From Website Culture24.org.uk:
Donkey Carts to Cars – Cairo 1975 At The Brunei Gallery
By Lizzy Brooks| 19 May 2008
Donkey Carts to Cars – Cairo 1975 at the Brunei Gallery until June 22 2008
Ted Gorton’s solo show running till June 21 2008, paints a romantic picture of the Egyptian capital at a poignant moment in history. Rich, sepia-toned images depict cityscapes and street portraits. There is a certain tension in the photographs; the city is on the brink of a rapid social and economic change.
In 1975, Egypt’s population numbered 37 million and six million people lived in Cairo.
Those numbers have since doubled, and Cairo’s population is estimated at over 12 million. The contrast is striking. Gorton’s images recall a time when the city’s streets hosted more donkey carts than cars, before inexpensive airfare enabled the tourist economy, and when peace with Israel was unimaginable.
Gorton studied Arabic poetry at the Egyptian Library in February of 1975. After the library closed, he took his camera and wandered the streets of the old city. Perhaps he carried a poetic sense from the library into the avenues as the images paint a lively portrait that is subtle and inquisitive.
Figures populate the urban landscapes, but Gorton does not actively engage with his
human subjects. He is a passerby, and it is through his neutral eye that we view the inhabitants, the streets, the mosques, and the marketplaces.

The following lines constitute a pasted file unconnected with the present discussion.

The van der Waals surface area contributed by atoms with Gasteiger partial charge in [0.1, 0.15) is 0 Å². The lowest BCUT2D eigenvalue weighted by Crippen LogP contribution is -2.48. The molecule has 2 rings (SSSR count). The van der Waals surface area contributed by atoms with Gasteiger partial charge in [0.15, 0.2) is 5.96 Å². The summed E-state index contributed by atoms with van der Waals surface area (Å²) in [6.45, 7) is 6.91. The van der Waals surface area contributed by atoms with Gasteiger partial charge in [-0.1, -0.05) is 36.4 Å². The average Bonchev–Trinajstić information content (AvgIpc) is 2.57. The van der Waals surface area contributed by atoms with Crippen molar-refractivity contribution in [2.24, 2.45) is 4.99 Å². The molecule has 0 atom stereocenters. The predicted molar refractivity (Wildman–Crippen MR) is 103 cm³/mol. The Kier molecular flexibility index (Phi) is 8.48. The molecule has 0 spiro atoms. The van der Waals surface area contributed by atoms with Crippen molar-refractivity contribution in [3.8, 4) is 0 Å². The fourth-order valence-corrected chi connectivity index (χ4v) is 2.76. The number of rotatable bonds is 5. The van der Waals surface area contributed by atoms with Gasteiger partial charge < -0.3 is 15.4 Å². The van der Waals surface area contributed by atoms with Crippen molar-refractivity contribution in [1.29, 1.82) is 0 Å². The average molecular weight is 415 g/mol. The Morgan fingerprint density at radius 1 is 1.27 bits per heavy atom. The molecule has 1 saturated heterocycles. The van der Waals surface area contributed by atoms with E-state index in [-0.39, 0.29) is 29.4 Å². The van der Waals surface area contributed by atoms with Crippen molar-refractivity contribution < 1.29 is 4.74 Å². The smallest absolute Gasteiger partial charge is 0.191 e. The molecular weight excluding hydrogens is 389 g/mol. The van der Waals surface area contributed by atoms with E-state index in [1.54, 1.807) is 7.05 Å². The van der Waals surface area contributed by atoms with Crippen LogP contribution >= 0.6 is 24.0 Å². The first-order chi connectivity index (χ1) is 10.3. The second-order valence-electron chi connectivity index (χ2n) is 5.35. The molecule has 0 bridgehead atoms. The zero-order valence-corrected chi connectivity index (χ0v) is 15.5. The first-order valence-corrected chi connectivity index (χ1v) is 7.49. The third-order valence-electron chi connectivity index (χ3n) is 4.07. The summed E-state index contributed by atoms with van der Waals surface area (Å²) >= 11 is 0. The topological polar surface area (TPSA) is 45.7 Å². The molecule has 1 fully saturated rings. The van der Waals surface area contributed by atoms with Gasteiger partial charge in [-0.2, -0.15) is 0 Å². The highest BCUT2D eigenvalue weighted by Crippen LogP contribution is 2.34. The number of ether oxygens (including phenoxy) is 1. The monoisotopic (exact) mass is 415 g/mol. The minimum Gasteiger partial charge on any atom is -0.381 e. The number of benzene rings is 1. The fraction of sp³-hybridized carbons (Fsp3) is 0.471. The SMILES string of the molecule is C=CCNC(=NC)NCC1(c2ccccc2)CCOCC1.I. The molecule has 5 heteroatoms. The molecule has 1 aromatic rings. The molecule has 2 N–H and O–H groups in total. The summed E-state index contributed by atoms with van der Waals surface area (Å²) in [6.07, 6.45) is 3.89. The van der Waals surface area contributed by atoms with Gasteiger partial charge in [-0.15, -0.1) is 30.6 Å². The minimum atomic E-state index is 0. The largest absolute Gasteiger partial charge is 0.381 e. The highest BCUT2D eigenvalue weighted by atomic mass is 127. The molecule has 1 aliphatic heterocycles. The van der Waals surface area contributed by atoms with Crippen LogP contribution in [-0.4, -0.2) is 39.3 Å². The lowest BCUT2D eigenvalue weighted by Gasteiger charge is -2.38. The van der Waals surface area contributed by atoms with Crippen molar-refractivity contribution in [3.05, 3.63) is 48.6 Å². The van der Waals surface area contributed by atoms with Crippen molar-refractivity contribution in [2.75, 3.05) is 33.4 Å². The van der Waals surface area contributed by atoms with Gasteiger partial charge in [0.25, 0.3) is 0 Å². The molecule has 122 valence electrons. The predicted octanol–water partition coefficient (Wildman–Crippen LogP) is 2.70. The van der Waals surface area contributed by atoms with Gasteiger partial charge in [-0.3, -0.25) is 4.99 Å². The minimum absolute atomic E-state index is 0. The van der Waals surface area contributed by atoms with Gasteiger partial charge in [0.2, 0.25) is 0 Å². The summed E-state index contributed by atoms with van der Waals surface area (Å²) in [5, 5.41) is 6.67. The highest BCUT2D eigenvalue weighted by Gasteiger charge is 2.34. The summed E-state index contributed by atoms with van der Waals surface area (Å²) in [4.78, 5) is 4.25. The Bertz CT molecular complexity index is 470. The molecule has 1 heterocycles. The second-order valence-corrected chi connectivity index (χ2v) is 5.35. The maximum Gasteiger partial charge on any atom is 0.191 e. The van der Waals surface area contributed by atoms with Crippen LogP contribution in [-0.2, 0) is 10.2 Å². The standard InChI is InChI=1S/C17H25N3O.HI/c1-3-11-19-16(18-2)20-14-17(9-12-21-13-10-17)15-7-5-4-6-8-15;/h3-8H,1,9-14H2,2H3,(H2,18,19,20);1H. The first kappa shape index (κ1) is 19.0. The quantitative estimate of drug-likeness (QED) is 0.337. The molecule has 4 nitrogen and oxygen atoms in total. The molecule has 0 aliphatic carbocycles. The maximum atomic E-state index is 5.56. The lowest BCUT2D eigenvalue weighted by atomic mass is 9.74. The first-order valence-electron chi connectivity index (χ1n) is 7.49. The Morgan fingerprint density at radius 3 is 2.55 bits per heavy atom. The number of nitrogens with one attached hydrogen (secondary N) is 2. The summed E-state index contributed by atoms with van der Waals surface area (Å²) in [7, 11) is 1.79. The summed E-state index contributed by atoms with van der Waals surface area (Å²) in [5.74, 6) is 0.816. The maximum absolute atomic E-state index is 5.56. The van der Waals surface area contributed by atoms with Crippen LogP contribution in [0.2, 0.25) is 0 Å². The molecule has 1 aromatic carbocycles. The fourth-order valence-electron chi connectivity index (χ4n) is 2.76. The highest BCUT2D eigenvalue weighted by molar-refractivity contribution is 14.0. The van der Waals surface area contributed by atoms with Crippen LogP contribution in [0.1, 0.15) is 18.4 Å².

1975 was an interesting time in Egyptian politics. A year and a half after the
Ramadan/Yom Kippur/October War, the future of the region remained uncertain.
While it was just three years before Anwar Sadat and Israeli Prime minister, Menachem Begin, would sign a peace treaty at the Camp David Accords, regional
relations in 1975 were extremely tense.
Egypt’s success against Israel in 1973 created a feeling of vindication in the Arab world, a social climate that perhaps paved the way for Sadat’s reforms. At the same time, the Egyptian government continued to receive aid from the Soviet Union, and this came mainly in the form of arms. Sadat had yet to implement his Infitah policy, which opened the door to capitalist investment and aligned Egyptian economic interest with American markets.
The story behind Gorton’s images extends beyond Egyptian borders. After Cairo, Gorton traveled to Lebanon and he was in Beirut at the outbreak of the Lebanese civil
war, a brutal and multifaceted conflict that lasted into the early 1990s. Gorton fled, leaving his film in an apartment building that was later sacked by militants. When he returned in 2005, he found the color film destroyed, but the black and white negatives remained largely intact. The images in the Brunei gallery are those salvageable pieces.
Gorton’s images invoke a historical sense that extends beyond the 20th century. He is
fascinated with the juxtaposition of modern life and ancient architecture. He places young faces in carved archways, and contrasts bustling street scenes with a backdrop of the domed turrets of the city’s mosques.
John Hollingworth, the exhibitions officer at Brunei says that the show has been popular with travelers, with “those who enjoy reminiscing of their experiences in Cairo, or those fascinated with seeing images of a vibrant city, and how that city has changed in such a short period of time.” The show serves a documentary function; the Cairo of 1975 exists in images and in memory only.
Gorton works our capacity for nostalgia. The cityscapes offer a window into a bygone
time and place. In one image, a young boy stands on the edge of a landscape of ruins. His body faces the camera, but his head is turned back, as if looking into the past. In the sunny quiet of the Brunei first floor photography space, next to a small courtyard with a patio garden, the viewer is tempted to follow him.